PD adequacy was calculated by standard methods from 24-h urinary collections and corresponding spent PD dialysate samples [13], along with estimated protein nitrogen appearance (PNA) calculated from standard equations [14, 15]. Peritoneal membrane transport was calculated from 4-h peritoneal dialysate dwell and plasma creatine concentrations using a standard 2.0 L 22.7 g/L peritoneal dialysate [13, 14]. Calcium was measured photometrically in serum, peritoneal dialysate and urine (5-nitro-5′-methyl-BAPTA method) (Roche Modular P® analyser, Roche Diagnostics Limited, Burgess Hill, UK), in a UK accredited laboratory. Peritoneal calcium removal was calculated by the difference between the daily amount of calcium instilled in fresh dialysate and the calcium measured in the 24-h effluent dialysate. Patients and staff were instructed to allow 15 s for the flush before fill, continuous ambulatory peritoneal dialysis (CAPD) technique, and the median volume measured was 90 mL, as such calcium balance in CAPD patients was then adjusted from an initial volume of 2.15 L in a fresh dialysate bag [16]. Volumetric measurements were obtained for patients dialysing with automated peritoneal dialysis (APD) cyclers without and with an additional day fill (CCPD). Peritoneal dialysis prescriptions used standard glucose dialysates (calcium 1.25 mmol/L) and icodextrin (1.75 mmol/L) (Baxter Health Care, Deerfield, Illinois, USA). No patient had been treated for PD peritonitis or had an acute hospital admission within the preceding 2 months.

Hospital computerised records were reviewed to retrieve patient demographics, relevant laboratory investigations and medications. Daily ingestion from medications was estimated from the elemental calcium content of prescribed calcium containing phosphate binders (calcium carbonate, calcium acetate and combination of calcium and magnesium carbonate). Dietary absorption of elemental calcium has been estimated between 20 and 40%, but is decreased in patients with CKD due to Vitamin D deficiency and to prevent calcium overload [17]. However, studies have shown that although absorption of normal amounts of dietary calcium are reduced, when large doses of calcium are administered, as with calcium containing phosphate binders, then absorption is similar to healthy individuals [18]. As such we have estimated elemental calcium absorption at 20%. Patient co-morbidity was assessed by Stoke-Davies and patient functionality by the Clinical Frailty Scale scores [19, 20].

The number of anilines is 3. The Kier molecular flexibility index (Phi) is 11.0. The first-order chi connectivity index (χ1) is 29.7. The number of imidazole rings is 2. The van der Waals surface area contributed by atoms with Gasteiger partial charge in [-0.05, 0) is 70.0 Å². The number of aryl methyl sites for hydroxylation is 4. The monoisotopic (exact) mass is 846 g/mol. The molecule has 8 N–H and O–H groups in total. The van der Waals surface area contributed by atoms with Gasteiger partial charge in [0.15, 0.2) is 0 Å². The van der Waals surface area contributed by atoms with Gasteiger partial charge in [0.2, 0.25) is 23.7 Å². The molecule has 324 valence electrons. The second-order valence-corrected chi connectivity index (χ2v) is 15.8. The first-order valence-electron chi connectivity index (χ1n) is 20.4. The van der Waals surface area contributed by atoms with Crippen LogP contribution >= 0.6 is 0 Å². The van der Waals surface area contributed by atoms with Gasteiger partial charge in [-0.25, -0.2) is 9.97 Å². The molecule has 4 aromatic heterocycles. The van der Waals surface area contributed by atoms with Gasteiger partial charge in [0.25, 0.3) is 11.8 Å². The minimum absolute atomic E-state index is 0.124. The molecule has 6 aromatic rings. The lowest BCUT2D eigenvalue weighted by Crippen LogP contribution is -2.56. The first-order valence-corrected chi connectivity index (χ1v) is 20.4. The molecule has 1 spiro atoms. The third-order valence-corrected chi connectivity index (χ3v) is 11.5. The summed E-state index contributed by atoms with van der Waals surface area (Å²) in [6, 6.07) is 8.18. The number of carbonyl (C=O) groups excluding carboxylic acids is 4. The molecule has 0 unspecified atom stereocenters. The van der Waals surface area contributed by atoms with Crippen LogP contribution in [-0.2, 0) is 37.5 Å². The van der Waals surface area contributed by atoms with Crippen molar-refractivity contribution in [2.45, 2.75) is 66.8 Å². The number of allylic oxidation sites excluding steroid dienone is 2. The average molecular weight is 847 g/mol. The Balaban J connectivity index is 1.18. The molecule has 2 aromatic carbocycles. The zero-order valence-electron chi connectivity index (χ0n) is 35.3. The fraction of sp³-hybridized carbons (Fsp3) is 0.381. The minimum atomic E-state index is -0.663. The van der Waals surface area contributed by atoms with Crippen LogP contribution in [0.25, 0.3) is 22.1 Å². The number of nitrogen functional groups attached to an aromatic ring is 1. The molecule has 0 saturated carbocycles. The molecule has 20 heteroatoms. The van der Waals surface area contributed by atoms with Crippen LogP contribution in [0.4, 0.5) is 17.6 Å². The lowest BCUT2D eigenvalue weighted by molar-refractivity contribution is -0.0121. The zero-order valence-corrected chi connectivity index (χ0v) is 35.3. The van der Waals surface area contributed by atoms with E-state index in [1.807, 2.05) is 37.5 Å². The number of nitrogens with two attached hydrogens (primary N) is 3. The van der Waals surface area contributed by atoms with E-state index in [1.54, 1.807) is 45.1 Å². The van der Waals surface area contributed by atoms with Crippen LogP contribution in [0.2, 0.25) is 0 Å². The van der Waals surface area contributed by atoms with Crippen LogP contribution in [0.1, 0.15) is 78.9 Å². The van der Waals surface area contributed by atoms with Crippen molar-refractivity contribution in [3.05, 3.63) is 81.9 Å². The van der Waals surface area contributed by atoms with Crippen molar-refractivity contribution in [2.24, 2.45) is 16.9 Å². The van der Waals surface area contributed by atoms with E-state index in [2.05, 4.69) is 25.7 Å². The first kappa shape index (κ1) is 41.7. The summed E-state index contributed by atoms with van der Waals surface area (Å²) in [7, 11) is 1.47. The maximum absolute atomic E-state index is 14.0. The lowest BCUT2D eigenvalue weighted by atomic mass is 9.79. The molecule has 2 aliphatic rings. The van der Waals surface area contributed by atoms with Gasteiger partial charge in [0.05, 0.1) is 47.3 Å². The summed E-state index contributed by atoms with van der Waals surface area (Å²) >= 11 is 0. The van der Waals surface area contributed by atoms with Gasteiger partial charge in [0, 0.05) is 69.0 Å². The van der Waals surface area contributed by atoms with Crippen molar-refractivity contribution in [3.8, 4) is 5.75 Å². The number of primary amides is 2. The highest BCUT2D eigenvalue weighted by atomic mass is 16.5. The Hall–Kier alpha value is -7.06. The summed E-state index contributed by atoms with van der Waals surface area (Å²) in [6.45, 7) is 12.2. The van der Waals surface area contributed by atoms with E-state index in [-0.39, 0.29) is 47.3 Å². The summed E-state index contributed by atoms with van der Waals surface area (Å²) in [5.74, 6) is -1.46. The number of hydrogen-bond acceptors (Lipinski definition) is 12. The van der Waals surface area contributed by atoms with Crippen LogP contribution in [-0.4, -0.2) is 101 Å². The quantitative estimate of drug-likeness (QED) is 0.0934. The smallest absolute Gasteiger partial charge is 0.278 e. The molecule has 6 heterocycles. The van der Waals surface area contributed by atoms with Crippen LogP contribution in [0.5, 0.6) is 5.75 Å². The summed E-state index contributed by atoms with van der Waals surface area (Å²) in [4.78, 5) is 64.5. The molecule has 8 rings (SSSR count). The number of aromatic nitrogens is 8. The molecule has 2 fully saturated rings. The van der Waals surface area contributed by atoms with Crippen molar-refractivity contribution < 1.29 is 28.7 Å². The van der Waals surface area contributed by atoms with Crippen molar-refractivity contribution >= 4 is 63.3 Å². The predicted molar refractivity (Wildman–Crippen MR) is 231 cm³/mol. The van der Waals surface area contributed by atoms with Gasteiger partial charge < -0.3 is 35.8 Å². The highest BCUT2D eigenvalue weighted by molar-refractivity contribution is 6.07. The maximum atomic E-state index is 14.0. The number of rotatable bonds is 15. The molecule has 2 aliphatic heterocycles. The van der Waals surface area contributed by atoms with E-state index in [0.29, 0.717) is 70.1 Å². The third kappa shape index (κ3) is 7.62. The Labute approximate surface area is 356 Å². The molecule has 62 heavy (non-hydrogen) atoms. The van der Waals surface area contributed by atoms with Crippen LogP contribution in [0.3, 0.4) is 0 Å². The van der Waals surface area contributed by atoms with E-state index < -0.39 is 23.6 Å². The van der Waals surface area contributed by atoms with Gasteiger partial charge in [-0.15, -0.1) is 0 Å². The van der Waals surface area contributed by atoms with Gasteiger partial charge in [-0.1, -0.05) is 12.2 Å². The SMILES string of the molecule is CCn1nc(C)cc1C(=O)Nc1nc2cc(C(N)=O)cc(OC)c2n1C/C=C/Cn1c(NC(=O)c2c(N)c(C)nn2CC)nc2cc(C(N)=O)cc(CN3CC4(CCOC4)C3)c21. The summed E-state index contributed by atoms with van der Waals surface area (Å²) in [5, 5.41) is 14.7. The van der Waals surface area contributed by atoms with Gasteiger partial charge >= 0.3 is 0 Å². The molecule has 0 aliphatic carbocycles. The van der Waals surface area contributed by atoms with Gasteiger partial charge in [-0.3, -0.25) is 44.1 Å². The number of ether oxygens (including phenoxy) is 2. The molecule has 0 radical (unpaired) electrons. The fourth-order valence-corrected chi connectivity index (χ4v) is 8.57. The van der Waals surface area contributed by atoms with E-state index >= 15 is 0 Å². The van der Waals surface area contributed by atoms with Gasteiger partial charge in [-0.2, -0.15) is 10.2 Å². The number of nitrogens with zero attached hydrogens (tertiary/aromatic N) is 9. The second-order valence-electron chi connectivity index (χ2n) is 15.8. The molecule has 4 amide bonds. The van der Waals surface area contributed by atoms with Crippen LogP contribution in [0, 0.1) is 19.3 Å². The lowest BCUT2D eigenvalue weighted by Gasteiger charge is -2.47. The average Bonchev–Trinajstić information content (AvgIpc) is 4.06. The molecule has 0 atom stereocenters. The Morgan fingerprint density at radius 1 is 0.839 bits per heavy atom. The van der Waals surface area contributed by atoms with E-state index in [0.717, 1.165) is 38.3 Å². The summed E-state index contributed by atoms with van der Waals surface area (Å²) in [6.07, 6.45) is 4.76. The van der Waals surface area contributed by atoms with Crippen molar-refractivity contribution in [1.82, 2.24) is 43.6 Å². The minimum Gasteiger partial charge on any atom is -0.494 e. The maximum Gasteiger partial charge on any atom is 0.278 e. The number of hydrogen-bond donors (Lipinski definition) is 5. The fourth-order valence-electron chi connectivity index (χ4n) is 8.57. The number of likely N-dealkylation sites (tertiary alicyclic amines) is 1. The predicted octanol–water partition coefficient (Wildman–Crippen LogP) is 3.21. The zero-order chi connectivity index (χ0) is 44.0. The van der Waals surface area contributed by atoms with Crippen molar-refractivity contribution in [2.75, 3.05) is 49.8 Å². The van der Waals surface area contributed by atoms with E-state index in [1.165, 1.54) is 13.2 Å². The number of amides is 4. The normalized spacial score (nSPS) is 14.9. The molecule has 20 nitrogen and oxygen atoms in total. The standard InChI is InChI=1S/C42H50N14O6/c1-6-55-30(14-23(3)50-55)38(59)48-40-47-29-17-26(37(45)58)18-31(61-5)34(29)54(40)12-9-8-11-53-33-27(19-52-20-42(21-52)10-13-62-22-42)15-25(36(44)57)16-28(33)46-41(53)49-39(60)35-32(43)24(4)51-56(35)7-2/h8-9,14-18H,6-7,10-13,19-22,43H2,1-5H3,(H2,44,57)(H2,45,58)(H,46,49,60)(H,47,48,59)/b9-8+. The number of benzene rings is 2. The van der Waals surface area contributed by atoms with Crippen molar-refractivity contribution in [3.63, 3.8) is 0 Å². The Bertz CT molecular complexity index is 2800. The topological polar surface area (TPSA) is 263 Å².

Statistical analysis

Normally distributed continuous variables were expressed by mean values ± standard deviation (SD), and non-parametric continuous variables reported as median (25th and 75th percentile). Categorical variables were expressed by frequencies and percentages. Standard analyses included t-test, and ANOVA for parametric continuous variables, Mann–Whitney U test and Kruskal–Wallis for nonparametric continuous variables, and the chi-square (X2) test was performed for categorical variables. Tukey and Games-Howell adjustments were made in cases of multiple testing. Univariate analysis was carried out by Spearman correlation. Determinants of a positive peritoneal and urinary calcium balance, and then overall calcium balance considering the elemental calcium content of calcium containing phosphate binders were analysed using a step backward multivariable logistic regression using variables associated with p < 0.1 on univariate analysis. Variables were then excluded if not statistically significant, unless they improved model fit. If required, nonparametric variables were log transformed. Analyses were performed using Statistical Package for Social Sciences (SPSS Version 28.0 software, IBM Corp., Armonk, New York, USA), Prism 9.4 (Graph Pad, San Diego, USA) and Microsoft Excel Version 2107 (Build 14,228.20226). A two-tailed p value < 0.05 was considered statistically significant.